The erythroid abnormality in patients with myelodysplasia (MDS) is multifactorial, with ineffective erythropoiesis and poor in vitro progenitor response to erythropoietin (EPO). Serum EPO concentration is variable among patients for a given haemoglobin concentration. We studied 19 non-transfusion-dependent patients with MDS, and 13 healthy elderly control subjects in an attempt to define the factors governing variability in serum EPO and to further characterise the anaemia of MDS. Serum EPO concentration was appropriate for the degree of anaemia in 15/19 MDS patients, and was positively related to mean cell volume (MCV), mean cell haemoglobin (MCH), and percentage highly fluorescent reticulocytes (% HFR), but not to absolute or percentage reticulocyte count. Although the observed/predicted ratio for serum transferrin receptor (TfR) concentration was low in 12 of 19 MDS subjects, no relationship to haemoglobin concentration, reticulocytes or serum EPO was seen. Serum TfR was positively correlated with WBC and platelet counts. Serum TfR was higher in patients with sideroblastic anaemia than refractory anaemia. Standardized in vivo p50 was positively correlated to red cell 2,3 diphosphoglycerate concentration, although this was not the only factor influencing the oxygen dissociation curve. We conclude that effective erythroid output responsive to endogenous EPO drive in MDS is positively related to MCV, MCH and % HFR. Serum TfR may not represent effective output as precisely as % HFR, but may be proportional to total marrow erythropoietic activity. [less ▲]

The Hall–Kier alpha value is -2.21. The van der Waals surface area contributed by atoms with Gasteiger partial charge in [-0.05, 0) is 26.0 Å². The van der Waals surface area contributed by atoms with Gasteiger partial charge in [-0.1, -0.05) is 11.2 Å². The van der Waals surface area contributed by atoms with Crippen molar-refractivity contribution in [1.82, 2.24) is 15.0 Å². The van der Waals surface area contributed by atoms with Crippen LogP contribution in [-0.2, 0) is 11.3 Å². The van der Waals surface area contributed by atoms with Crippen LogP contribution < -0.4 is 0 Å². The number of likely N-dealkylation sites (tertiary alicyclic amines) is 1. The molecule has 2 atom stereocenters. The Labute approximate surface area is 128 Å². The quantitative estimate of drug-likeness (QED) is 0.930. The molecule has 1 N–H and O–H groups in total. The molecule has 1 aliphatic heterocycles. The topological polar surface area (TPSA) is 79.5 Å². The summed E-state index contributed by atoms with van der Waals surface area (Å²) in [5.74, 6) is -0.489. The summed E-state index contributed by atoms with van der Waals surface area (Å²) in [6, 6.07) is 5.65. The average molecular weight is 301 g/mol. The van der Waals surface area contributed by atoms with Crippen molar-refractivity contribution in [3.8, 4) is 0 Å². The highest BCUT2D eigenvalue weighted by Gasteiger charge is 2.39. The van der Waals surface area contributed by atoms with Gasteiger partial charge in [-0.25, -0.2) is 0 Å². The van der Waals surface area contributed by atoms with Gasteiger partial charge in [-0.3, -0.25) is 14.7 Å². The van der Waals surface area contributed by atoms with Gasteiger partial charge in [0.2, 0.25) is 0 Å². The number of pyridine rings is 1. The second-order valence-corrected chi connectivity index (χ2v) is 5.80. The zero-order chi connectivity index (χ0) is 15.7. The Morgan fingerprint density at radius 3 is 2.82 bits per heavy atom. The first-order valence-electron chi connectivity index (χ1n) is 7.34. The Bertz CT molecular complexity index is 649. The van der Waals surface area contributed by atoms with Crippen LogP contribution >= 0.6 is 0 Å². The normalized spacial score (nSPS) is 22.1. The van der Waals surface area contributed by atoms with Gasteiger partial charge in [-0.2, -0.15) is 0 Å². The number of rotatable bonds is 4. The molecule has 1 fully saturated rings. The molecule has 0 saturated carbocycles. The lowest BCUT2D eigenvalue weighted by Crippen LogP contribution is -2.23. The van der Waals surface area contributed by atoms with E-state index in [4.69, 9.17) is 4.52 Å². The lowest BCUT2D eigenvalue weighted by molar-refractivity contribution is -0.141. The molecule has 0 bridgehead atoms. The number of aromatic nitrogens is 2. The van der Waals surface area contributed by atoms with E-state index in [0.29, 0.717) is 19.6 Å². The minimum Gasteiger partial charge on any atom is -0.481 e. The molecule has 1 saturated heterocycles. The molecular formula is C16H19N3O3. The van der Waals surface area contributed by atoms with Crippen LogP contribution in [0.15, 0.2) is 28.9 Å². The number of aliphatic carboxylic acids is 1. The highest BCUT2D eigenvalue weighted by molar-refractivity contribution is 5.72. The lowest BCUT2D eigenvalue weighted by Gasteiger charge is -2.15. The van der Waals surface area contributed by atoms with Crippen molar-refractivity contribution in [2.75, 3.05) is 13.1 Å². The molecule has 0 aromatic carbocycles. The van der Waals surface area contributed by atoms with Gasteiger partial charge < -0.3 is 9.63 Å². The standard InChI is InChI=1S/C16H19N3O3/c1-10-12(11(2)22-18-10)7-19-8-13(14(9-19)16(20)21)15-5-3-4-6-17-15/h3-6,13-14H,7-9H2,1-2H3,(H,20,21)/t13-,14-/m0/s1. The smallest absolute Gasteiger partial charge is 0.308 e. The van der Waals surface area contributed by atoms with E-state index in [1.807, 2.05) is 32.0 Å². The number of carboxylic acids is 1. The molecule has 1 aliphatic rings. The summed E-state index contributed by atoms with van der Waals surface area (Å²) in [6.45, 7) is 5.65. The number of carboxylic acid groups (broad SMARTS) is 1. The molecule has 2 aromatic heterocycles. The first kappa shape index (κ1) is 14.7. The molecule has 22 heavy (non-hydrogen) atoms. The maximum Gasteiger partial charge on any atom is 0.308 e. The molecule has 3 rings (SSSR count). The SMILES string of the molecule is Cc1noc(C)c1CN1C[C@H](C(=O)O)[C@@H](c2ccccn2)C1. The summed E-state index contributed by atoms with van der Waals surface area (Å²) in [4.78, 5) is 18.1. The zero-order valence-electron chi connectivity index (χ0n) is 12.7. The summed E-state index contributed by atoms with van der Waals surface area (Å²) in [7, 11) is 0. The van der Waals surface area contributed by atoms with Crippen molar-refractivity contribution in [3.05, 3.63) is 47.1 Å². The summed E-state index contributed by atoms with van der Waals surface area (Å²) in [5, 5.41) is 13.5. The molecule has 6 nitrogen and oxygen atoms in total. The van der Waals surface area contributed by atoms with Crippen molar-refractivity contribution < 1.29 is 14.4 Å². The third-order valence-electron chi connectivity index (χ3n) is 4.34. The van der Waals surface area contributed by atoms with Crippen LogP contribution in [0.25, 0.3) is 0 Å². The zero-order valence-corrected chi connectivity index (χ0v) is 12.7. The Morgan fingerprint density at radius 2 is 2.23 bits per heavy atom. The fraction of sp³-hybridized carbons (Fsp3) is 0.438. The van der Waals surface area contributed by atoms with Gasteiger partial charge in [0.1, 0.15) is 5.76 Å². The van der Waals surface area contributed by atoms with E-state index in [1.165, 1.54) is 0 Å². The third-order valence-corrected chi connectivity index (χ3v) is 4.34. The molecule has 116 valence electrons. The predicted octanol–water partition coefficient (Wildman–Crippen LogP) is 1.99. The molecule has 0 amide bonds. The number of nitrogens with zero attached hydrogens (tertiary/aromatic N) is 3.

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See detailEstimation of fatty acid profile in cow milk by mid-infrared spectrometry
Soyeurt, Hélène ULg; Dardenne, Pierre; Lognay, Georges ULg et al

Poster (2006, April 03)

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See detailEstimation of fatty acid profile in cow milk by mid-infrared spectrometry
Soyeurt, Hélène ULg; Dardenne, Pierre; Lognay, Georges ULg et al

in European seminar on infrared spectroscopy (2006)

Detailed reference viewed: 28 (5 ULg)